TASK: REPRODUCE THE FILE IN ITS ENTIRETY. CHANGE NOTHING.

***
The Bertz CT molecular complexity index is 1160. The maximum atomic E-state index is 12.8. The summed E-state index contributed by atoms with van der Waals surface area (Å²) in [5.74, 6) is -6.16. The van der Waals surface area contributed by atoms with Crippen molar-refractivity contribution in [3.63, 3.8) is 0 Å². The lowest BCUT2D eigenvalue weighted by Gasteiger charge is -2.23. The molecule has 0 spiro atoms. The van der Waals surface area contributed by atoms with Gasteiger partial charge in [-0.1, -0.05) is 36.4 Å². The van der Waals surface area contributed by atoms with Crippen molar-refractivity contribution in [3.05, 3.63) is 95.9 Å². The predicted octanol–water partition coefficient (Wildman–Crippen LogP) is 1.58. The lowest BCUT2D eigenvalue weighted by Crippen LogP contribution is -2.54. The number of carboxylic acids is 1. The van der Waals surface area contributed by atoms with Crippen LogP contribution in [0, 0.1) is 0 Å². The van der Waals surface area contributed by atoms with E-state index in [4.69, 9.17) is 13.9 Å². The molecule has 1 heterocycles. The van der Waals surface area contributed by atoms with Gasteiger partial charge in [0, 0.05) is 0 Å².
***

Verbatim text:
The Bertz CT molecular complexity index is 1160. The maximum atomic E-state index is 12.8. The summed E-state index contributed by atoms with van der Waals surface area (Å²) in [5.74, 6) is -6.16. The van der Waals surface area contributed by atoms with Crippen molar-refractivity contribution in [3.63, 3.8) is 0 Å². The lowest BCUT2D eigenvalue weighted by Gasteiger charge is -2.23. The molecule has 0 spiro atoms. The van der Waals surface area contributed by atoms with Gasteiger partial charge in [-0.1, -0.05) is 36.4 Å². The van der Waals surface area contributed by atoms with Crippen molar-refractivity contribution in [3.05, 3.63) is 95.9 Å². The predicted octanol–water partition coefficient (Wildman–Crippen LogP) is 1.58. The lowest BCUT2D eigenvalue weighted by Crippen LogP contribution is -2.54. The number of carboxylic acids is 1. The van der Waals surface area contributed by atoms with Crippen LogP contribution in [0, 0.1) is 0 Å². The van der Waals surface area contributed by atoms with E-state index in [4.69, 9.17) is 13.9 Å². The molecule has 1 heterocycles. The van der Waals surface area contributed by atoms with Gasteiger partial charge in [0, 0.05) is 0 Å².